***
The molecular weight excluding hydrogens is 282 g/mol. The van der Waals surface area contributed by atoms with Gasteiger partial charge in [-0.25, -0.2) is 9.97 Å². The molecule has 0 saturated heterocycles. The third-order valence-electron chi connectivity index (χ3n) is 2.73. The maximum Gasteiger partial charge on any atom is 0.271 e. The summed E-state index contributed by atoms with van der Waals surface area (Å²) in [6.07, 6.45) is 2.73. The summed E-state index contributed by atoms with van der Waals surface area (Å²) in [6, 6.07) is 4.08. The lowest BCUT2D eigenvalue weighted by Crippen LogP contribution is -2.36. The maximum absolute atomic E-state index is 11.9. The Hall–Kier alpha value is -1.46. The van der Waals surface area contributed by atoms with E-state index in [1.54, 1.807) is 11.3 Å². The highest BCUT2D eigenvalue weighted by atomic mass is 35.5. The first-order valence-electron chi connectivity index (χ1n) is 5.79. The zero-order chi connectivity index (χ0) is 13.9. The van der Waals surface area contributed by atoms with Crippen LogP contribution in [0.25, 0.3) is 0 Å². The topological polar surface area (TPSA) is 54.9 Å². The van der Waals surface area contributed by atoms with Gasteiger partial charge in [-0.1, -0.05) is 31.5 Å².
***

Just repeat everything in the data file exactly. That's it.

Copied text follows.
The molecular weight excluding hydrogens is 282 g/mol. The van der Waals surface area contributed by atoms with Gasteiger partial charge in [-0.25, -0.2) is 9.97 Å². The molecule has 0 saturated heterocycles. The third-order valence-electron chi connectivity index (χ3n) is 2.73. The maximum Gasteiger partial charge on any atom is 0.271 e. The summed E-state index contributed by atoms with van der Waals surface area (Å²) in [6.07, 6.45) is 2.73. The summed E-state index contributed by atoms with van der Waals surface area (Å²) in [6, 6.07) is 4.08. The lowest BCUT2D eigenvalue weighted by Crippen LogP contribution is -2.36. The maximum absolute atomic E-state index is 11.9. The Hall–Kier alpha value is -1.46. The van der Waals surface area contributed by atoms with E-state index in [1.54, 1.807) is 11.3 Å². The highest BCUT2D eigenvalue weighted by atomic mass is 35.5. The first-order valence-electron chi connectivity index (χ1n) is 5.79. The zero-order chi connectivity index (χ0) is 13.9. The van der Waals surface area contributed by atoms with Crippen LogP contribution in [0.25, 0.3) is 0 Å². The topological polar surface area (TPSA) is 54.9 Å². The van der Waals surface area contributed by atoms with Gasteiger partial charge in [-0.1, -0.05) is 31.5 Å².